Dr. Rebecca Monk of Edge Hill University in the United Kingdom and her team have uncovered startling new evidence that may explain why people are drink dependent.
Through a computer-based study, scientists were able to determine that just the smell of alcohol can make it harder for people to control their behavior.
Published in the journal Psychopharmacology, the team looked at a group of participants who had to wear a face mask. Some of the people in the group had a mask infused with an alcoholic citrus solution in it, while the rest of the participants had a non-alcoholic one.
They had to press a button when the letter K or a picture of a beer bottle appeared on screen. When the participants incorrectly pressed the button, the researchers recorded it as a false alarm. These false alarms were an indicator that the person’s ability to control his or her behavior decreased.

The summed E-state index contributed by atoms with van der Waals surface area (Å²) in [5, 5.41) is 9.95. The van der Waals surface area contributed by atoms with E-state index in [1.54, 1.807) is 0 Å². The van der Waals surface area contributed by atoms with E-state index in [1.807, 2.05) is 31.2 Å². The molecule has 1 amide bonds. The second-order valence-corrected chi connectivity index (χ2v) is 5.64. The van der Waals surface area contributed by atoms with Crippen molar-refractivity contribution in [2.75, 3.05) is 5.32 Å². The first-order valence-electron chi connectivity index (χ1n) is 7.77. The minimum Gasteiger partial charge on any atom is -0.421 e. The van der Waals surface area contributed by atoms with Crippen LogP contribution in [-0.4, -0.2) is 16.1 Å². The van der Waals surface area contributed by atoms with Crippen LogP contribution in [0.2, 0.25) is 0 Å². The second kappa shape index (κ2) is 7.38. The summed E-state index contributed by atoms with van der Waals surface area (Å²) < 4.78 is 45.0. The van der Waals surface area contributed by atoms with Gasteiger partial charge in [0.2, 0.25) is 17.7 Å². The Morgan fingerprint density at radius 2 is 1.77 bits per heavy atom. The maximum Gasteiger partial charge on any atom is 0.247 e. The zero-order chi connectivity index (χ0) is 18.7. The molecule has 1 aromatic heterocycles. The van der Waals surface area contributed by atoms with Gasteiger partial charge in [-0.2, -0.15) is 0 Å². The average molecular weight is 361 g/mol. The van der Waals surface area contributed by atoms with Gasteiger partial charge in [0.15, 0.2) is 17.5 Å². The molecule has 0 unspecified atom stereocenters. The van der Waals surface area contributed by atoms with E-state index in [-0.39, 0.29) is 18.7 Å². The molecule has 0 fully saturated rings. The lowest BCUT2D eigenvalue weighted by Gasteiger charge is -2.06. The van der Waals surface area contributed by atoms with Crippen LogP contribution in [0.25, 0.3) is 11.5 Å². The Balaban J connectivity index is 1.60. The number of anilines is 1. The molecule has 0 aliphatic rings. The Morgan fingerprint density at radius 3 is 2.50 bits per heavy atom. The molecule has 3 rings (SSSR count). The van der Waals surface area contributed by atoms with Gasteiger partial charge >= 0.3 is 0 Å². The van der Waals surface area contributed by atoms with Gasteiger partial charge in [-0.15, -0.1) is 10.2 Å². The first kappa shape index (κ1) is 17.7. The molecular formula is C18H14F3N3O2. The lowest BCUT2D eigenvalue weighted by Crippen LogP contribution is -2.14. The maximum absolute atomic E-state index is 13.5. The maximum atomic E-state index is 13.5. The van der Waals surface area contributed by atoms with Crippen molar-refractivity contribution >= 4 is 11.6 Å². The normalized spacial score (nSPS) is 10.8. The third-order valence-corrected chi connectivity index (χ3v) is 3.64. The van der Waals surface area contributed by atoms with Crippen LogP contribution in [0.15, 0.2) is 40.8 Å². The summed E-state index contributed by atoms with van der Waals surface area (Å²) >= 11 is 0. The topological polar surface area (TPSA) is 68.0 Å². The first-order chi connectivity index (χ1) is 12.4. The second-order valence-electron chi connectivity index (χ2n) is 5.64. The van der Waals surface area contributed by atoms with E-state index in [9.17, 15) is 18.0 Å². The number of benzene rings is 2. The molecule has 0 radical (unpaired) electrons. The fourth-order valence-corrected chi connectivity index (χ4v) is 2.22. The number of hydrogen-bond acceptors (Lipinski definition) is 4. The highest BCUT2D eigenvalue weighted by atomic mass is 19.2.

“During the experiment, it seemed that just the smell of alcohol was making it harder for participants to control their behavior to stop pressing a button,” Dr. Monk said.
She added: “We know that alcoholic behaviors are shaped by our environment—including who we’re with and the settings in which we drink.
“This research is a first attempt to explore other triggers, such as smell, that may interfere with people’s ability to refrain from a particular behavior.”
Her colleague Dr. Derek Heim points out that other studies in this field will help to further understanding of addiction and substance abuse.